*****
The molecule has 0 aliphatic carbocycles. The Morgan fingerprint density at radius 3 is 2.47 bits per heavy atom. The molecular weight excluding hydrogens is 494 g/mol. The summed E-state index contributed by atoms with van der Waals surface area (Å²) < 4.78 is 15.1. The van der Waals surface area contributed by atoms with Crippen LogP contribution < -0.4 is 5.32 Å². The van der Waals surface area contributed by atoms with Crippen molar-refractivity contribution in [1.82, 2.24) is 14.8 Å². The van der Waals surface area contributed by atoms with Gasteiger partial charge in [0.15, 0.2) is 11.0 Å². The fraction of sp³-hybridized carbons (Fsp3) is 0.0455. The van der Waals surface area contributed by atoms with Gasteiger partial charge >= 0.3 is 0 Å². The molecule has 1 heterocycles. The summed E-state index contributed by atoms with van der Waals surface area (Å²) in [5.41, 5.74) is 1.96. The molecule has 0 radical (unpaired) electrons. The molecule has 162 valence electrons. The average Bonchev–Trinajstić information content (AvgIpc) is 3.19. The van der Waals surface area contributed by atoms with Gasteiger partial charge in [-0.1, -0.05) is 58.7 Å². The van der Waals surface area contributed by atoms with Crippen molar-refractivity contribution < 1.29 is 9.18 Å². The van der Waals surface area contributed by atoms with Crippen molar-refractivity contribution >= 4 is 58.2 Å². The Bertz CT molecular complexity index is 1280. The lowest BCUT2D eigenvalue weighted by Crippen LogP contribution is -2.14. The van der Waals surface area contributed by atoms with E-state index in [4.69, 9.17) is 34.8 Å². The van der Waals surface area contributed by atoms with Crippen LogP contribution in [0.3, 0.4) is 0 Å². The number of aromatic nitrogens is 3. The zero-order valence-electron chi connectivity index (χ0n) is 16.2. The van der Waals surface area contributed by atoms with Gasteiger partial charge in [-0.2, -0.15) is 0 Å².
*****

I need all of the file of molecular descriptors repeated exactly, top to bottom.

The molecule has 0 aliphatic carbocycles. The Morgan fingerprint density at radius 3 is 2.47 bits per heavy atom. The molecular weight excluding hydrogens is 494 g/mol. The summed E-state index contributed by atoms with van der Waals surface area (Å²) < 4.78 is 15.1. The van der Waals surface area contributed by atoms with Crippen LogP contribution < -0.4 is 5.32 Å². The van der Waals surface area contributed by atoms with Crippen molar-refractivity contribution in [1.82, 2.24) is 14.8 Å². The van der Waals surface area contributed by atoms with Gasteiger partial charge in [0.15, 0.2) is 11.0 Å². The fraction of sp³-hybridized carbons (Fsp3) is 0.0455. The van der Waals surface area contributed by atoms with Gasteiger partial charge >= 0.3 is 0 Å². The molecule has 1 heterocycles. The summed E-state index contributed by atoms with van der Waals surface area (Å²) in [5.41, 5.74) is 1.96. The molecule has 0 radical (unpaired) electrons. The molecule has 162 valence electrons. The average Bonchev–Trinajstić information content (AvgIpc) is 3.19. The van der Waals surface area contributed by atoms with Gasteiger partial charge in [-0.1, -0.05) is 58.7 Å². The van der Waals surface area contributed by atoms with Crippen molar-refractivity contribution < 1.29 is 9.18 Å². The van der Waals surface area contributed by atoms with Crippen molar-refractivity contribution >= 4 is 58.2 Å². The Bertz CT molecular complexity index is 1280. The lowest BCUT2D eigenvalue weighted by Crippen LogP contribution is -2.14. The van der Waals surface area contributed by atoms with E-state index in [4.69, 9.17) is 34.8 Å². The van der Waals surface area contributed by atoms with Crippen LogP contribution in [0.3, 0.4) is 0 Å². The number of aromatic nitrogens is 3. The zero-order valence-electron chi connectivity index (χ0n) is 16.2. The van der Waals surface area contributed by atoms with Gasteiger partial charge in [-0.2, -0.15) is 0 Å².